character, and to
influence emotions and
opinions in different

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types of texts
-

(ACELT1621)
Use a range of software,
including word
processing programs, to
confidently create, edit
and publish written and
multimodal texts

10

Closure (Options include summarising or

(ACELY1728)
Reflect on ideas and opinions

minut

reflecting on the learning achievements/analysing

about characters, settings and

es

errors; preparation for future lessons etc.):

events in literary texts,

In the last ten minutes, students who have

identifying areas of

finished will be able to show the teacher and

agreement and difference

explain their motivations behind their profile,

with others and justifying a

reflecting upon their choices and which different

point of view (ACELT1620)

narrative elements helped them in their creation.


For those who are not finished this will need to be
done for homework.

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SECONDARY LESSON PLAN


YEAR LEVEL & SUBJECT:

Year 7 English

Where this lesson fits in the bigger unit: Lesson 18

DATE:
LESSON DURATION: 60 Minutes

TOPIC/FOCUS: The power of imagination: thematic presence in Lewis Carrolls nonsensical universe
AusVELS STATEMENTS:
-

Discuss aspects of texts, for example their aesthetic and social value, using relevant and appropriate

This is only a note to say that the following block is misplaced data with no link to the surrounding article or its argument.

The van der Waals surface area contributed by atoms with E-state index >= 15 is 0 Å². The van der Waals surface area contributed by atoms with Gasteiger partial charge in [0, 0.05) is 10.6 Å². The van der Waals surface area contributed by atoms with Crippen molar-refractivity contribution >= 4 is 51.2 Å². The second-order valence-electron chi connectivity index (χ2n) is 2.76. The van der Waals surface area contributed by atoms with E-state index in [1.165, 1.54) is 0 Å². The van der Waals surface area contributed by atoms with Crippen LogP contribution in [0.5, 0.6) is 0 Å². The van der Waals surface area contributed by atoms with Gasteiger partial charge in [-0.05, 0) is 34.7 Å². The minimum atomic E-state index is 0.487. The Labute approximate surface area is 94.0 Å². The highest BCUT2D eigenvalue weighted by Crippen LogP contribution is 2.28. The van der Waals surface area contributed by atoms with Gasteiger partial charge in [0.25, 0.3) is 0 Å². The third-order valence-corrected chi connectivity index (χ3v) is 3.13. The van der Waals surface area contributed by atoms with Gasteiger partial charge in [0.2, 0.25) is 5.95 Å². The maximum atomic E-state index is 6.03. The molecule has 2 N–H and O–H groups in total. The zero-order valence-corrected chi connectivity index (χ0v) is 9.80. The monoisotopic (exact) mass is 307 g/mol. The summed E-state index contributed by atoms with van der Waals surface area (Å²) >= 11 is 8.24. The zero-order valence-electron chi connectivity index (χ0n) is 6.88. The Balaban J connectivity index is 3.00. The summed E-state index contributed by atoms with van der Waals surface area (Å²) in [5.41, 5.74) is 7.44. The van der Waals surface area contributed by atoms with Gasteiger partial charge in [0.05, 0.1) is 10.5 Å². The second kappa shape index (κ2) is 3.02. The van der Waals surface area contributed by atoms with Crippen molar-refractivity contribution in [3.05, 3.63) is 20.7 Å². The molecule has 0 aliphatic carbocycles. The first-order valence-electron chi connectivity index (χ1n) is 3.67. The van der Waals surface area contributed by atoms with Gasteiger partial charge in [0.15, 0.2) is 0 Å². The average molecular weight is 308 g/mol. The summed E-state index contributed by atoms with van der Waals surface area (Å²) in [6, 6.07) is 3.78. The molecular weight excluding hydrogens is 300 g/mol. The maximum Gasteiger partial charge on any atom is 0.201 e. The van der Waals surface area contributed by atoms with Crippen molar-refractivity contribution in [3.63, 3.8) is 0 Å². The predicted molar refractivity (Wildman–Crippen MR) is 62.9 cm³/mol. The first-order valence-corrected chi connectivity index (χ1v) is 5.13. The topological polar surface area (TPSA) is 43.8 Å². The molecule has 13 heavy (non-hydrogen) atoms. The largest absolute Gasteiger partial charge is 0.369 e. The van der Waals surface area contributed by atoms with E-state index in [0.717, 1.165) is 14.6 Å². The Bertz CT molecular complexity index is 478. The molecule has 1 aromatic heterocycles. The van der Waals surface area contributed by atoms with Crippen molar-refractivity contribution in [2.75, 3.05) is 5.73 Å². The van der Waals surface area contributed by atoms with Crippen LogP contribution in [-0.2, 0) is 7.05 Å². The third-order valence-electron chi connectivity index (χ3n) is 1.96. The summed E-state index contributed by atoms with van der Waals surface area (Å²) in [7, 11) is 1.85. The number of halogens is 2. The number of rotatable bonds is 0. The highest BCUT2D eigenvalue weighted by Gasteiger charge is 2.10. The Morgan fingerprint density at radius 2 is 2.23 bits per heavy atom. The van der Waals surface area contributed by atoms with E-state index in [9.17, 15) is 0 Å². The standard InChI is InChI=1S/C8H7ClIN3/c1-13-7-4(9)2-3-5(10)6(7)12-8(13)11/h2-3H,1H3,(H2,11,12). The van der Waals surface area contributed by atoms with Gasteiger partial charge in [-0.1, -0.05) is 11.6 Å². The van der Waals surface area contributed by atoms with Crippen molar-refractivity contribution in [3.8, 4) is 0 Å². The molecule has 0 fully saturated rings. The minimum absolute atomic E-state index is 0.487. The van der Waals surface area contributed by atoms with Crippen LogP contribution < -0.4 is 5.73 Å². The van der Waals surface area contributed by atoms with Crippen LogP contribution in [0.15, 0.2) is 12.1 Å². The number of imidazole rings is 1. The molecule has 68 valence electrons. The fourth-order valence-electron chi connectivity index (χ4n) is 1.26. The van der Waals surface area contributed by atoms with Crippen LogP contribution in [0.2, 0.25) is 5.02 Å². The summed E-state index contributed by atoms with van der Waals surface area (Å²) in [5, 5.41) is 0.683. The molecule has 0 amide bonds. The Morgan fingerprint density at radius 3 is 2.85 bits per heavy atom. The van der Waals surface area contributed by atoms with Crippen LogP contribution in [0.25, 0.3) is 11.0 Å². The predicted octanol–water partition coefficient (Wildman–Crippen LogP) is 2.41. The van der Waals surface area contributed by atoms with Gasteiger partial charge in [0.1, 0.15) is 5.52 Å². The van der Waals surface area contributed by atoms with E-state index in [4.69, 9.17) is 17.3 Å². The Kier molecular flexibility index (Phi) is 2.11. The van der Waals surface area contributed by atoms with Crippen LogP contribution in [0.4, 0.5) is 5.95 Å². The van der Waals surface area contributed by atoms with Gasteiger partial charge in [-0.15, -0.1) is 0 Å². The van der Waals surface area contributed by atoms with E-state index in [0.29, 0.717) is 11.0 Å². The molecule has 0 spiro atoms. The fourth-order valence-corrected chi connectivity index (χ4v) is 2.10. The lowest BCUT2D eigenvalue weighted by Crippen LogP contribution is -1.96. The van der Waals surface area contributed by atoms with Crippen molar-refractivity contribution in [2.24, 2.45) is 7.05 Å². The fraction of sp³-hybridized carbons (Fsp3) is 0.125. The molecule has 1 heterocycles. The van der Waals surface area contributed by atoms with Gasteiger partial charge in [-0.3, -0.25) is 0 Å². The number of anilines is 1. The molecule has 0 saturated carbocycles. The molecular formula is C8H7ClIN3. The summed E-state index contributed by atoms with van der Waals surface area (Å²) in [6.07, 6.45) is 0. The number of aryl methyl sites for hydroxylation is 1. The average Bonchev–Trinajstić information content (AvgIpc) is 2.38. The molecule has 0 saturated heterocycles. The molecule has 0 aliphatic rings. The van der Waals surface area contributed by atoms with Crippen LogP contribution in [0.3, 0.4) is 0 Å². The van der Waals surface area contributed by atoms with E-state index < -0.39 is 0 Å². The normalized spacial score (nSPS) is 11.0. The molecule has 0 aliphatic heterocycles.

metalanguage (ACELT1803)
Analyse and explain the ways text structures and language features shape meaning and vary

according to audience and purpose (ACELY1721)


GOALS AND OBJECTIVES (INCLUDE LINK TO AusVELS in brackets next to each objective):
The students will be able to:
- Draw connections between structural elements and theme
- Evaluate how these themes created meaning in the text
- Discuss thematic influence and how this positions a reader
SUMMARY OF RESOURCES REQUIRED:
LESSON PROCEDURE
GOALS & METHODS OF
TIMIN
G

RESOURCES

STEPS OF THE LESSON


(Key activities and key questions)

EVALUATION
(Including specific informal
and/or formal assessment
links to AusVELS)

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10

Opening (links to previous lesson/s or new topic,

Discuss aspects of texts, for

minut

purpose of lesson):

example their aesthetic and

es

Themes to be analysed in this class are:

social value, using relevant

The search for identity

and appropriate

Reality and nonsense

metalanguage (ACELT1803)

Loss of childhood innocence in growing up


Life as one big puzzle
For this task students will move into groups of
four and look at one theme in depth.
The outline of the class will be explained to
students.
They will need to look at how the theme is
portrayed in the book.
Possible focus questions are: what evidence is
there? What narrative elements aid in this
40

portrayal?
Lesson Development:

Analyse and explain the ways

minut

Students will work in groups of four for half the